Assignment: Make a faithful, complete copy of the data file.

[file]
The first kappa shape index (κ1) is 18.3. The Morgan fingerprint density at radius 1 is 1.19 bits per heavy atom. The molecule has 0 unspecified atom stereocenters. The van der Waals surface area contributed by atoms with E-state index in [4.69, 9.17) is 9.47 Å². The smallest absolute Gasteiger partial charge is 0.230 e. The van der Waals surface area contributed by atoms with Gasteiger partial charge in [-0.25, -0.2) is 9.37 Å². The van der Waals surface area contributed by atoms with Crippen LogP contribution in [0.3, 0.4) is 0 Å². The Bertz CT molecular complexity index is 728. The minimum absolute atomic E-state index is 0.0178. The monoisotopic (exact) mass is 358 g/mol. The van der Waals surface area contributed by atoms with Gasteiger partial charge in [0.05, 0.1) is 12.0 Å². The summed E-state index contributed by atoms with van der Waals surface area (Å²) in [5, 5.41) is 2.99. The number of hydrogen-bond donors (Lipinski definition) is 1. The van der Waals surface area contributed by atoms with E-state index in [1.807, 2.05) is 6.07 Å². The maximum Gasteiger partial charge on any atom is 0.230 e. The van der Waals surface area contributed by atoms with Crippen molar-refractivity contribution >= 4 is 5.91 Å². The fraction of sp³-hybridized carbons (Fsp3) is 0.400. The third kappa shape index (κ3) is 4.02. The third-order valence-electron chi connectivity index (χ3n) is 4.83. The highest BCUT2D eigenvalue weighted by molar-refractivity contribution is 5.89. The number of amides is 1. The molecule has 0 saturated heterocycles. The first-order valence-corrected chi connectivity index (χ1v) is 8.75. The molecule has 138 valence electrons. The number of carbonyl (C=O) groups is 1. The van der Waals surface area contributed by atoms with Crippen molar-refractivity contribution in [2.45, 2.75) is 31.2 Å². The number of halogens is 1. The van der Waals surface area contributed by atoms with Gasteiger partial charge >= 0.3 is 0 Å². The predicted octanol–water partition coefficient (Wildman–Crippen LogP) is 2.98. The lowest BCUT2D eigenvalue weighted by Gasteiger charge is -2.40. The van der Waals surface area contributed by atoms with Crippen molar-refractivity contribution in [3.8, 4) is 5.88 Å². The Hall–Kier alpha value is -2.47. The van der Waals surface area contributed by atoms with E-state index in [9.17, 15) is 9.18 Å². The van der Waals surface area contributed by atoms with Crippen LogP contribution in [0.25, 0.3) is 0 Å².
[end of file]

The first kappa shape index (κ1) is 18.3. The Morgan fingerprint density at radius 1 is 1.19 bits per heavy atom. The molecule has 0 unspecified atom stereocenters. The van der Waals surface area contributed by atoms with E-state index in [4.69, 9.17) is 9.47 Å². The smallest absolute Gasteiger partial charge is 0.230 e. The van der Waals surface area contributed by atoms with Gasteiger partial charge in [-0.25, -0.2) is 9.37 Å². The van der Waals surface area contributed by atoms with Crippen LogP contribution in [0.3, 0.4) is 0 Å². The Bertz CT molecular complexity index is 728. The minimum absolute atomic E-state index is 0.0178. The monoisotopic (exact) mass is 358 g/mol. The van der Waals surface area contributed by atoms with Gasteiger partial charge in [0.05, 0.1) is 12.0 Å². The summed E-state index contributed by atoms with van der Waals surface area (Å²) in [5, 5.41) is 2.99. The number of hydrogen-bond donors (Lipinski definition) is 1. The van der Waals surface area contributed by atoms with E-state index in [1.807, 2.05) is 6.07 Å². The maximum Gasteiger partial charge on any atom is 0.230 e. The van der Waals surface area contributed by atoms with Crippen molar-refractivity contribution >= 4 is 5.91 Å². The fraction of sp³-hybridized carbons (Fsp3) is 0.400. The third kappa shape index (κ3) is 4.02. The third-order valence-electron chi connectivity index (χ3n) is 4.83. The highest BCUT2D eigenvalue weighted by molar-refractivity contribution is 5.89. The number of amides is 1. The molecule has 0 saturated heterocycles. The first-order valence-corrected chi connectivity index (χ1v) is 8.75. The molecule has 138 valence electrons. The number of carbonyl (C=O) groups is 1. The van der Waals surface area contributed by atoms with Crippen molar-refractivity contribution in [2.45, 2.75) is 31.2 Å². The number of halogens is 1. The van der Waals surface area contributed by atoms with Gasteiger partial charge >= 0.3 is 0 Å². The predicted octanol–water partition coefficient (Wildman–Crippen LogP) is 2.98. The lowest BCUT2D eigenvalue weighted by Gasteiger charge is -2.40. The van der Waals surface area contributed by atoms with Crippen molar-refractivity contribution in [3.8, 4) is 5.88 Å². The Hall–Kier alpha value is -2.47. The van der Waals surface area contributed by atoms with E-state index in [9.17, 15) is 9.18 Å². The van der Waals surface area contributed by atoms with Crippen LogP contribution in [0.25, 0.3) is 0 Å².